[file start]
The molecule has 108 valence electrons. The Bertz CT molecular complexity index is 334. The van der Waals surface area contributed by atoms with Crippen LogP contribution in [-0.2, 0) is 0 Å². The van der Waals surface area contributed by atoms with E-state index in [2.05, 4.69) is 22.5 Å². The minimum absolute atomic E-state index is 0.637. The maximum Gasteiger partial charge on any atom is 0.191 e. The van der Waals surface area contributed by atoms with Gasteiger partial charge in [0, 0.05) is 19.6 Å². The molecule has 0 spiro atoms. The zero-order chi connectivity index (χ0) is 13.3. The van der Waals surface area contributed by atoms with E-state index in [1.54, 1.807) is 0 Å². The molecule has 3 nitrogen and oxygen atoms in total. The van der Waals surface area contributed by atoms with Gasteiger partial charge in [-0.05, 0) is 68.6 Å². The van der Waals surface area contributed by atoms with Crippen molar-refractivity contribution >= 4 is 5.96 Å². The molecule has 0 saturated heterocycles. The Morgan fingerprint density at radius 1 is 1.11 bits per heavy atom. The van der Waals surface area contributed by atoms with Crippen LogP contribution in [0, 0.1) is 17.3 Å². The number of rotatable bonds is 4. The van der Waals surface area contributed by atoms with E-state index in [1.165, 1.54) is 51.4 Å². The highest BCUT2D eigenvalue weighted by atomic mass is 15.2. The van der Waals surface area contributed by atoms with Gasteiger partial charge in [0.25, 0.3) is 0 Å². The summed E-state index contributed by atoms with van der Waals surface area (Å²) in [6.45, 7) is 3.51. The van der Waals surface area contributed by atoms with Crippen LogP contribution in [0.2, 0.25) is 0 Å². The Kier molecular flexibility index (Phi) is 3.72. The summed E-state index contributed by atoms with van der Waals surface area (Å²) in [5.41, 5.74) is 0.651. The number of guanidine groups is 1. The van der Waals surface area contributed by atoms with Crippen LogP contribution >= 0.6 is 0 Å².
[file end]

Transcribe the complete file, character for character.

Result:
The molecule has 108 valence electrons. The Bertz CT molecular complexity index is 334. The van der Waals surface area contributed by atoms with Crippen LogP contribution in [-0.2, 0) is 0 Å². The van der Waals surface area contributed by atoms with E-state index in [2.05, 4.69) is 22.5 Å². The minimum absolute atomic E-state index is 0.637. The maximum Gasteiger partial charge on any atom is 0.191 e. The van der Waals surface area contributed by atoms with Gasteiger partial charge in [0, 0.05) is 19.6 Å². The molecule has 0 spiro atoms. The zero-order chi connectivity index (χ0) is 13.3. The van der Waals surface area contributed by atoms with E-state index in [1.54, 1.807) is 0 Å². The molecule has 3 nitrogen and oxygen atoms in total. The van der Waals surface area contributed by atoms with Gasteiger partial charge in [-0.05, 0) is 68.6 Å². The van der Waals surface area contributed by atoms with Crippen molar-refractivity contribution >= 4 is 5.96 Å². The molecule has 0 saturated heterocycles. The Morgan fingerprint density at radius 1 is 1.11 bits per heavy atom. The van der Waals surface area contributed by atoms with Crippen LogP contribution in [0, 0.1) is 17.3 Å². The number of rotatable bonds is 4. The van der Waals surface area contributed by atoms with E-state index in [1.165, 1.54) is 51.4 Å². The highest BCUT2D eigenvalue weighted by atomic mass is 15.2. The van der Waals surface area contributed by atoms with Gasteiger partial charge in [0.25, 0.3) is 0 Å². The summed E-state index contributed by atoms with van der Waals surface area (Å²) in [6.45, 7) is 3.51. The van der Waals surface area contributed by atoms with Crippen LogP contribution in [0.2, 0.25) is 0 Å². The Kier molecular flexibility index (Phi) is 3.72. The summed E-state index contributed by atoms with van der Waals surface area (Å²) in [5.41, 5.74) is 0.651. The number of guanidine groups is 1. The van der Waals surface area contributed by atoms with Crippen LogP contribution >= 0.6 is 0 Å².